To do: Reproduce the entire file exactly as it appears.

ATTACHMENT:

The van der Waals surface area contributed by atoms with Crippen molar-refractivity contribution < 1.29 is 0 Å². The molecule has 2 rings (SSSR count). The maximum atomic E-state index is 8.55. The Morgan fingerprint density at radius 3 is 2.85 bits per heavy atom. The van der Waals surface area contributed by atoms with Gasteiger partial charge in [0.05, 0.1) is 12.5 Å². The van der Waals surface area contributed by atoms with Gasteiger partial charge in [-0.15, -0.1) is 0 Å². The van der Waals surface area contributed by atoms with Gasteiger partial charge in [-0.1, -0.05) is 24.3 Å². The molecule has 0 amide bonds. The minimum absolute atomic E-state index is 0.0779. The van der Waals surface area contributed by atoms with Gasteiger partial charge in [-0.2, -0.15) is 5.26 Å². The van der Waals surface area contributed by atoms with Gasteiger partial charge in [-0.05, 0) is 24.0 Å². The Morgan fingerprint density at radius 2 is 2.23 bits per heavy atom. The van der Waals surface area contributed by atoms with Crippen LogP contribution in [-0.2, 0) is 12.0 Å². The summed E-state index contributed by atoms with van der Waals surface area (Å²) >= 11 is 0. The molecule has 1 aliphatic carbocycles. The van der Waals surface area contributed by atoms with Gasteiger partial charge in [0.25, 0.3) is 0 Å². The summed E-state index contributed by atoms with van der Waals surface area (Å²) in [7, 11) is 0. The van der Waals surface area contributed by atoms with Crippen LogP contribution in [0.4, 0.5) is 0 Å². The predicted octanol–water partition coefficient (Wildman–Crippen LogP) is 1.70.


The van der Waals surface area contributed by atoms with Crippen molar-refractivity contribution < 1.29 is 0 Å². The molecule has 2 rings (SSSR count). The maximum atomic E-state index is 8.55. The Morgan fingerprint density at radius 3 is 2.85 bits per heavy atom. The van der Waals surface area contributed by atoms with Gasteiger partial charge in [0.05, 0.1) is 12.5 Å². The van der Waals surface area contributed by atoms with Gasteiger partial charge in [-0.15, -0.1) is 0 Å². The van der Waals surface area contributed by atoms with Gasteiger partial charge in [-0.1, -0.05) is 24.3 Å². The molecule has 0 amide bonds. The minimum absolute atomic E-state index is 0.0779. The van der Waals surface area contributed by atoms with Gasteiger partial charge in [-0.2, -0.15) is 5.26 Å². The van der Waals surface area contributed by atoms with Gasteiger partial charge in [-0.05, 0) is 24.0 Å². The Morgan fingerprint density at radius 2 is 2.23 bits per heavy atom. The van der Waals surface area contributed by atoms with Crippen LogP contribution in [-0.2, 0) is 12.0 Å². The summed E-state index contributed by atoms with van der Waals surface area (Å²) >= 11 is 0. The molecule has 1 aliphatic carbocycles. The van der Waals surface area contributed by atoms with Gasteiger partial charge in [0.25, 0.3) is 0 Å². The summed E-state index contributed by atoms with van der Waals surface area (Å²) in [7, 11) is 0. The van der Waals surface area contributed by atoms with Crippen LogP contribution in [0.4, 0.5) is 0 Å². The predicted octanol–water partition coefficient (Wildman–Crippen LogP) is 1.70.